EmpowermentWomen’s Health

Free to Be Me

In the spring of 2018 my mom and I signed up for a women’s retreat in the Pocono Mountains called Rise Gatherings. We spent the weekend with women ages 15 – 75 from all over the country.

The days were filled with workshops that challenged me to paint my wildest dreams, practice Buti Yoga, and engage in meditation. As I went through the workshops, I was astounded by the people with whom I was talking, and felt free. In my last workshop, we discussed healthy sexuality and empowerment. People shared their struggles with many issues such as sexual assault and body image.  I met a woman four years older than me, a sophomore at Columbia University who ran a “body-posi” account on Instagram. I had never heard of this term, but she explained that it meant “body positive,” and shared her history of disordered eating. For the first time, I was told that belly rolls were something to be embraced instead of hidden, that “fat” was not a bad word, and that I didn’t have to hate the way my body looked. I immediately followed her account, as well as a host of other accounts like hers, and read through all of her posts. It was validating to see some of my own thoughts and insecurities reflected in her posts.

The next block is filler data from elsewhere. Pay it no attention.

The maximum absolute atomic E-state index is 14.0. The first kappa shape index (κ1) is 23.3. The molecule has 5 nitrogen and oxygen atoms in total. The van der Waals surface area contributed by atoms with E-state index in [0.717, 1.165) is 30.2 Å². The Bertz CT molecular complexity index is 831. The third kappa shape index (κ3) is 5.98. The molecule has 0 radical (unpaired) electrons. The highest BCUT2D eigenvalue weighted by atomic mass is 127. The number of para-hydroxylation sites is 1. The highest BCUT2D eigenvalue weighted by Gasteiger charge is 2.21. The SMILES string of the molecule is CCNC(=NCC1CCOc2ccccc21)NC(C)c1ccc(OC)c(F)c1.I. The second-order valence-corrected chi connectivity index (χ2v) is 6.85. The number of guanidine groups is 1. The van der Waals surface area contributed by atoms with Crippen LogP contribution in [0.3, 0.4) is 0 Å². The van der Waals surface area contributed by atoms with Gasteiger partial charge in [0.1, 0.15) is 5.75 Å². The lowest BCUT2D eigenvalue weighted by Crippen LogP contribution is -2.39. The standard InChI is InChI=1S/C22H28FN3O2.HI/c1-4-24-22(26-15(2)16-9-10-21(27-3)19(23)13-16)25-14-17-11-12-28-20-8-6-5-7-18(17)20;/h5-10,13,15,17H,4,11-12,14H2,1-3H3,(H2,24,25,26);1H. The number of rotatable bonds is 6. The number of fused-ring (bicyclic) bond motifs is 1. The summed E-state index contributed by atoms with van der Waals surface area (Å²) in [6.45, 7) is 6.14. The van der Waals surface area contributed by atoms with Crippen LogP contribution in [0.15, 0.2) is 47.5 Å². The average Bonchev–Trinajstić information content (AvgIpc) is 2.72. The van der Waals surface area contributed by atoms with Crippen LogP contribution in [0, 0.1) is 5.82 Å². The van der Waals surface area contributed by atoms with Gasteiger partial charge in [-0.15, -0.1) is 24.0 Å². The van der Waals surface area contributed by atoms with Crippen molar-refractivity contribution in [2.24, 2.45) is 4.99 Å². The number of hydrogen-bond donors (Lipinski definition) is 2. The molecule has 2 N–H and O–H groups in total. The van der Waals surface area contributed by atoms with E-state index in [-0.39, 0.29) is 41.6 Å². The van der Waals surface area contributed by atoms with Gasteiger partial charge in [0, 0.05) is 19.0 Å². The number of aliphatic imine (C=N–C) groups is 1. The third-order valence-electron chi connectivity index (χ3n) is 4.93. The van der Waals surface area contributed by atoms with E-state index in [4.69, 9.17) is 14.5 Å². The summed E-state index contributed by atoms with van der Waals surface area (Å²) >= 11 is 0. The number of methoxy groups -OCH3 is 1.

During the dance party that night as I danced in leggings and a sports bra, I felt embarrassed, but quickly remembered the woman’s comments. My body was allowing me to dance freely and move well, and I was grateful for it. My stomach allowed me to eat good food, my thighs let me run and were also perfect for my dog to sit on and cuddle all of which made me feel blessed. I danced with grandmothers with wrinkled skin and kind eyes, with tan, fit young women, with fat and happy women, and in my eyes they glowed. I saw the beauty in self-love and I will never go back. Weight doesn’t define health, and you don’t owe it to the world to be healthy. Today I scroll through my instagram feed and see posts about my favorite shows, my friends, and my passions, but I also see posts about the beauty of femininity, recovering from eating disorders, and fat-positivity. I have come so far in the process of learning to love myself and be grateful to my body for all that it can do. There’s always work to be done, but I know that I never would have begun this journey if not for this retreat.

About the Author: Leah is a sophomore in high school. She enjoys horseback riding, reading, lacrosse and playing the ukulele. She attended Rise Gatherings 2018 Weekend Getaway and had a transformative experience.

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